I love this story because sooner or later as a manager you realise that many of the people you depend on for your success don’t actually report to you. And that’s when you realise just how important influence and persuasion is to leadership.
Knowing how to inspire people – not just amongst your own team, but across a wider network of internal stakeholder – will define you as a leader.
Here’s four stories that I think reveal important points about leading staff to success:
1 – Leaders set the direction
Once upon a time, a group of soldiers became lost in the Alps. They were hungry and disoriented. They argued about which way to go, but in the fading light every peak looked the same. The soldiers had no chance of surviving the night in the freezing temperatures.
Suddenly, a miracle.
One of them found a map sewn into the lining of his kitbag. He plotted a route, and marched them briskly back to base. Later, when they were warm and well fed, the soldier looked closer at his map. It actually was of the Pyrenees – hundreds of miles away.
It’s like the old saying – when you’re lost, any old map will do.
Take-away: Leadership entails vision. Otherwise where are you leading people to? If you don’t know where you want to go to – and if you can’t communicate that direction effectively – then you have no right to ask people to join you on the journey.
2 – Great leaders let people get on with it
Bad leaders like to ‘shake the pan’.
You see this a lot on TV cooking shows. The producer tells the chef to keeping shuffling the risotto around the pan. It’s more fun to watch, but apparently it’s not always the best way to cook.
To top chefs, learning when to leave food alone – when to resist the temptation to flip the steak – is as important as learning when to manipulate it. It’s the same for leaders. Great leaders know when to stir things up and when to let it simmer.
3 – Leaders hire the right people
One thing a lot of people miss: being a great leader starts before your team even start work.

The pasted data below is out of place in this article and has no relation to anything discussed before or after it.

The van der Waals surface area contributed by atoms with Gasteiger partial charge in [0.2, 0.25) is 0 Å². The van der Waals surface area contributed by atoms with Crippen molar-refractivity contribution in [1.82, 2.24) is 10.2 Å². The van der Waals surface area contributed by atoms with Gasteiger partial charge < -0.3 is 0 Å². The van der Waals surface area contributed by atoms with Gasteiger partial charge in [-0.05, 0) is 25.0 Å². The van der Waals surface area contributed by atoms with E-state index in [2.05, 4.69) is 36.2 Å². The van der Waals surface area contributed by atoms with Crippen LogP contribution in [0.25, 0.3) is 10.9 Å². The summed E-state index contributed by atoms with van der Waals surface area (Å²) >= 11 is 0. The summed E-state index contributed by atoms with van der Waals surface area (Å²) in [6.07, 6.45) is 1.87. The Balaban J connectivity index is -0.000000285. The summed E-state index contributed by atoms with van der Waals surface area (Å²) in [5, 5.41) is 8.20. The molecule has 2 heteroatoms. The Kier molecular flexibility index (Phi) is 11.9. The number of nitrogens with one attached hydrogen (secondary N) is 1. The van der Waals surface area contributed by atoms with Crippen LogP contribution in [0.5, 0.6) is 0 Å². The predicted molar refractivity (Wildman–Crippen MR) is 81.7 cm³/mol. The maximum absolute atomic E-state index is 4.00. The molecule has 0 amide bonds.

Publishing magnate Felix Dennis used to say: Never seek a replica of yourself to delegate to, or to promote.
Apparently, it’s a common error in leaders. You have strengths and you have weaknesses in your own character – so it makes no sense to increase those strengths your organisation already possesses and not address the weaknesses.
Ad man David Ogilvy was also a big proponent of only ever hiring people who were smarter than them.
He kept a set of Russian nesting dolls, and would place sets around his offices to illustrate a point: “If each of us hires people who are smaller than we are, we shall become a company of dwarfs. But if each of us hires people who are bigger than we are, we shall become a company of giants.”
I hear they’re still dotted around Ogilvy offices today.
Take-away: Consistently hiring people who are smarter than yourself could be the greatest legacy you leave.
4 – Leaders understand what really motivates staff
Restaurateur Danny Meyer says that he learned about managing employees from working on John Anderson’s 1980 presidential campaign.
“Learning to manage volunteers – to whom, absent a paycheck, ideas and ideals were the only currency taught me to view all employees essentially as volunteers” he writes in his book, Setting the Table.
“Today, even with compensation as a motivator, I know that anyone who works for my company chooses to do so because of what we stand for.”
Take-away: As a leader it’s up to you to provide solid reasons for your employees to want to work for you a sense of meaning and purpose – over and beyond their pay-check